A Case Study of Placenta Percreta and Small Bowel Obstruction in Pregnancy


Poster Presentation


Placenta percreta is a rare and potentially life-threatening complication of pregnancy. Its incidence has been increasing and is reported to be one in 533 deliveries. Risk factors include history of previous cesarean/scarred uterus, placenta previa, history of manual extraction of placenta, multiple pregnancies, dilatation and curettage, endometriosis, high parity, and advanced maternal age. Intestinal obstruction in pregnancy is rare and occurs in one in 3,000 deliveries. Symptoms are often nonspecific, and fetal and maternal mortality rates are higher during pregnancy as diagnosis can be delayed due to symptoms mimicking typical pregnancy-associated complaints. Significant morbidity or mortality is associated with both complications. Concern for fetal outcomes while managing these two complications raises therapeutic, ethical, moral, and social dilemmas.


A 32-year-old multigravida with a history of extensive adhesions of the small bowel into the anterior abdominal wall and significant hemoperitoneum was admitted at 28-week gestation for sudden sharp abdominal pain, nausea, and elevated blood pressure. The fetal heart rate was 147 and a Category I strip. Routine and pregnancy-induced hypertentions labs were within normal limits. Sonogram and MRI showed a small bowel obstruction and placenta percreta. The patient was scheduled for cesarean and hysterectomy at 32 weeks. A multidisciplinary team including the patient's obstetrician, gynecologic oncologist, maternal fetal medicine specialist, neonatologist, anesthesiologist, interventional radiologist, representative from blood bank, clinical nurse specialist, and managers from labor and delivery and the operating room met and planned for the delivery. At 31-week gestation, the patient's pain worsened and her hemoglobin and hematocrit dropped. The patient delivered a viable infant girl via repeat cesarean the patient went to the intensive care unit (ICU) for recovery and the infant was admitted to the neonatal ICU. The postpartum course was significant for fluctuating blood pressure that was treated intermittently with medications. The patient was discharged home on postoperative day 7.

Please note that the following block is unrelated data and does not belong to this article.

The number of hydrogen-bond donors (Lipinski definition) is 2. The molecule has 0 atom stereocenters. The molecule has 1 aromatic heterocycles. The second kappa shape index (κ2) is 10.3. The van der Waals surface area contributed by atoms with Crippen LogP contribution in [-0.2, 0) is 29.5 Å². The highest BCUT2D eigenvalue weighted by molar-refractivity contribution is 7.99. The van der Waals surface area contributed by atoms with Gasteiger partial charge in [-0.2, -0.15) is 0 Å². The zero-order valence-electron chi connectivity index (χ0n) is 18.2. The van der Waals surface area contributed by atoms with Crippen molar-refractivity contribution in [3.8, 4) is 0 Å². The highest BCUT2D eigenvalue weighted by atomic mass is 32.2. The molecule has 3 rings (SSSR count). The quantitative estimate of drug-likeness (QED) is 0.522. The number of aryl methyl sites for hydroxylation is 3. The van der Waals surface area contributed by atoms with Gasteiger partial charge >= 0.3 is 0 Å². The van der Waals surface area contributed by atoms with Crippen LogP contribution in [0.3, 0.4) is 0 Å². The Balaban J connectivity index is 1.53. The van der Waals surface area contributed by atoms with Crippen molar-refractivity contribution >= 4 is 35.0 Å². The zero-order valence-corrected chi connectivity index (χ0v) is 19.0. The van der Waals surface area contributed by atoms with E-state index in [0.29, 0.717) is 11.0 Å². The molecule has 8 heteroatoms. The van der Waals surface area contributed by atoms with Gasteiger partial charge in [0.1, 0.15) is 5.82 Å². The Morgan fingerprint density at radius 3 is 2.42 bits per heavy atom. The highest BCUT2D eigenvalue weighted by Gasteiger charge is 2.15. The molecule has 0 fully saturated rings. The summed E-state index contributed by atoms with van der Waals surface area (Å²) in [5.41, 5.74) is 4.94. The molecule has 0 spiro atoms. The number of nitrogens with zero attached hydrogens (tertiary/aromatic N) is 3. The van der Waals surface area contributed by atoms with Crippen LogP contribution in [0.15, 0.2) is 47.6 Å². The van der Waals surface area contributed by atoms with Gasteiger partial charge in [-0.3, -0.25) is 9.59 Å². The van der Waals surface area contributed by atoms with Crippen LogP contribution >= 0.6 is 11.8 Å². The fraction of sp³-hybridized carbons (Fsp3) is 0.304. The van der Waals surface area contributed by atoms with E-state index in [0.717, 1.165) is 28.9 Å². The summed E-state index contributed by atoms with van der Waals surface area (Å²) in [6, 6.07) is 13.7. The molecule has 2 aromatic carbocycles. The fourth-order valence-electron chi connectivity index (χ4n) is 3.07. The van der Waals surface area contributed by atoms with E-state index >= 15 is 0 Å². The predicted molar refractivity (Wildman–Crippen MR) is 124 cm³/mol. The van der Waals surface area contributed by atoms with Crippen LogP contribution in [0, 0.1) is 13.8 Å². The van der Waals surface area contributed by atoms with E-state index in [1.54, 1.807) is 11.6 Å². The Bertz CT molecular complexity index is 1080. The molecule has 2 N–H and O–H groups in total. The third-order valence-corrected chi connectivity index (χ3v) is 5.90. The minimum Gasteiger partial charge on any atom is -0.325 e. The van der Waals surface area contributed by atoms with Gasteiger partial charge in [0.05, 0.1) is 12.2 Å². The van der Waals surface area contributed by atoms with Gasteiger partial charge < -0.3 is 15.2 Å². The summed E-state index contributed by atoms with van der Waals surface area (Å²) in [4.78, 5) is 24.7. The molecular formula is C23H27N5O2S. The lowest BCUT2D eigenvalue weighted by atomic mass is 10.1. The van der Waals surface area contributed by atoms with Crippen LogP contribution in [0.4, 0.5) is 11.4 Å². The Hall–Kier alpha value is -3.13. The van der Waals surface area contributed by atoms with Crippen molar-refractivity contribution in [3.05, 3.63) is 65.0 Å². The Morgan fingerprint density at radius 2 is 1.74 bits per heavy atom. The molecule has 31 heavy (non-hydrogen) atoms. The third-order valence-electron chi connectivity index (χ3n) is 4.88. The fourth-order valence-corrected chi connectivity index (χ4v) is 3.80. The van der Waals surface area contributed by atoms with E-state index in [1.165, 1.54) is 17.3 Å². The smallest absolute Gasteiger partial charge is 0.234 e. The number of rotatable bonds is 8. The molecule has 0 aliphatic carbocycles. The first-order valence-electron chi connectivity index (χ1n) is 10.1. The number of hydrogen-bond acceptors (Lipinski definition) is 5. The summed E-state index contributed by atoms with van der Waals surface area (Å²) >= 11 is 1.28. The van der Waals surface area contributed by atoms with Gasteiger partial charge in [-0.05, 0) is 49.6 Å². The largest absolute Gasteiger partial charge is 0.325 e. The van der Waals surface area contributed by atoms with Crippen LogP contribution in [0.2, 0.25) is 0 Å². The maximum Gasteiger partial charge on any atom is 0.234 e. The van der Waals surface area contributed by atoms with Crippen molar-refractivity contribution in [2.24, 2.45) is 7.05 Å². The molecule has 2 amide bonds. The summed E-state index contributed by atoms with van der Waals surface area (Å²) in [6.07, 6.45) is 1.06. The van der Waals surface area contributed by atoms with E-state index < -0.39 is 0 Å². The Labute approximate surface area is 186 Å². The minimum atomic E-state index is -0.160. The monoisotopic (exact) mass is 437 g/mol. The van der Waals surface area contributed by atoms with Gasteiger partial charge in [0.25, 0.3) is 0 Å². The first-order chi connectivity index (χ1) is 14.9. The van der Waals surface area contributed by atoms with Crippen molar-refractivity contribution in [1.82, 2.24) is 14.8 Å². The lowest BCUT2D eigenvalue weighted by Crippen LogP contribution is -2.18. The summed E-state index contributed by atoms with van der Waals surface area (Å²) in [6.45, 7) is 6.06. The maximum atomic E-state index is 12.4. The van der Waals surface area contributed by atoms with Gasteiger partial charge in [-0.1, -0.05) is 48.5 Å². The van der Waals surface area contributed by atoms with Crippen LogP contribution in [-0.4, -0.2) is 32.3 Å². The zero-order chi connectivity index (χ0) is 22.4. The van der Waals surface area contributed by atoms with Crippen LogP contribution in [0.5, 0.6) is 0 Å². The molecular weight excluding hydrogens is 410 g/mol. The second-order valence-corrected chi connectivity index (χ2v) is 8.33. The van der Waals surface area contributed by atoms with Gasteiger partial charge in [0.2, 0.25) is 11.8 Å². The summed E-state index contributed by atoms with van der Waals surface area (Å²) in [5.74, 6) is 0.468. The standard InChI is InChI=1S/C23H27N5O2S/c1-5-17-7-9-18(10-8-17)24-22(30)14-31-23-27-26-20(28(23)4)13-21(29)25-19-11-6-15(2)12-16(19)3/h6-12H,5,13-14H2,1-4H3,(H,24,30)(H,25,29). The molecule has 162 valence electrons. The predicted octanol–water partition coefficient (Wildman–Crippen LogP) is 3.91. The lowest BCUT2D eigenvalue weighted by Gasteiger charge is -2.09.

The presence of two rare complications necessitated extensive planning for the anticipated delivery and well-being of the mother and infant. Significant lessons learned from this case included education and support for nursing staff on a variety of diagnoses uncommon to daily obstetric practice and a multidisciplinary team approach to care. Daily high-risk multidisciplinary planning rounds and strong collegial relationships that focused on the patient and infant's welfare facilitate evidence-based care of critically ill mothers and infants.